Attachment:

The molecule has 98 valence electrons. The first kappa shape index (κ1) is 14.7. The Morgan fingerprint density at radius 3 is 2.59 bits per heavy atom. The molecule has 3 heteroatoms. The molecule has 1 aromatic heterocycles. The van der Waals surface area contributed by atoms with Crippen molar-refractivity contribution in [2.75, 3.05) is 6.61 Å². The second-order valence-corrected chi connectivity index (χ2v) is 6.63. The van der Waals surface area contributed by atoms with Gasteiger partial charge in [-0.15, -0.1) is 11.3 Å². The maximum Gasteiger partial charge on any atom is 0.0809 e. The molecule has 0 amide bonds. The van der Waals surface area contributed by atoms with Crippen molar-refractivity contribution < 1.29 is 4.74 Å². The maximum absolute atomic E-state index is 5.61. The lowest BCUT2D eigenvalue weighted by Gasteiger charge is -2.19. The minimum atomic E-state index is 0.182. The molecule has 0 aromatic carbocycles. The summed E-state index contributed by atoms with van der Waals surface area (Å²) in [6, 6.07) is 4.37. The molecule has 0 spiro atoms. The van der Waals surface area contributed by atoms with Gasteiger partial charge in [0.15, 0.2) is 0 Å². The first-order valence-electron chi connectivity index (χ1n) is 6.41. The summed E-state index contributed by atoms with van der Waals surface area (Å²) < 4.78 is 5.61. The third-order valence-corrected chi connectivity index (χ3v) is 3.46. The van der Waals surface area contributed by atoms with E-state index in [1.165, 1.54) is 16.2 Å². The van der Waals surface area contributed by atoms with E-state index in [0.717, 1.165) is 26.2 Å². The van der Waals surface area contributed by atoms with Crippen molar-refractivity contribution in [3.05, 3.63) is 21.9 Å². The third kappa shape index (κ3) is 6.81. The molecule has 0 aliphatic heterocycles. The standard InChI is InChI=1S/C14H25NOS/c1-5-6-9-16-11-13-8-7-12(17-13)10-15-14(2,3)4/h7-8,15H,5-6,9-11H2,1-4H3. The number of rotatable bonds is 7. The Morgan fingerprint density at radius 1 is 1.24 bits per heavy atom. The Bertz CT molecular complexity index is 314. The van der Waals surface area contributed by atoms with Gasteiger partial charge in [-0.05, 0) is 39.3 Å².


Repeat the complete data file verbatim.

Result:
The molecule has 98 valence electrons. The first kappa shape index (κ1) is 14.7. The Morgan fingerprint density at radius 3 is 2.59 bits per heavy atom. The molecule has 3 heteroatoms. The molecule has 1 aromatic heterocycles. The van der Waals surface area contributed by atoms with Crippen molar-refractivity contribution in [2.75, 3.05) is 6.61 Å². The second-order valence-corrected chi connectivity index (χ2v) is 6.63. The van der Waals surface area contributed by atoms with Gasteiger partial charge in [-0.15, -0.1) is 11.3 Å². The maximum Gasteiger partial charge on any atom is 0.0809 e. The molecule has 0 amide bonds. The van der Waals surface area contributed by atoms with Crippen molar-refractivity contribution < 1.29 is 4.74 Å². The maximum absolute atomic E-state index is 5.61. The lowest BCUT2D eigenvalue weighted by Gasteiger charge is -2.19. The minimum atomic E-state index is 0.182. The molecule has 0 aromatic carbocycles. The summed E-state index contributed by atoms with van der Waals surface area (Å²) in [6, 6.07) is 4.37. The molecule has 0 spiro atoms. The van der Waals surface area contributed by atoms with Gasteiger partial charge in [0.15, 0.2) is 0 Å². The first-order valence-electron chi connectivity index (χ1n) is 6.41. The summed E-state index contributed by atoms with van der Waals surface area (Å²) < 4.78 is 5.61. The third-order valence-corrected chi connectivity index (χ3v) is 3.46. The van der Waals surface area contributed by atoms with E-state index in [1.165, 1.54) is 16.2 Å². The van der Waals surface area contributed by atoms with E-state index in [0.717, 1.165) is 26.2 Å². The van der Waals surface area contributed by atoms with Crippen molar-refractivity contribution in [3.05, 3.63) is 21.9 Å². The third kappa shape index (κ3) is 6.81. The molecule has 0 aliphatic heterocycles. The standard InChI is InChI=1S/C14H25NOS/c1-5-6-9-16-11-13-8-7-12(17-13)10-15-14(2,3)4/h7-8,15H,5-6,9-11H2,1-4H3. The number of rotatable bonds is 7. The Morgan fingerprint density at radius 1 is 1.24 bits per heavy atom. The Bertz CT molecular complexity index is 314. The van der Waals surface area contributed by atoms with Gasteiger partial charge in [-0.05, 0) is 39.3 Å².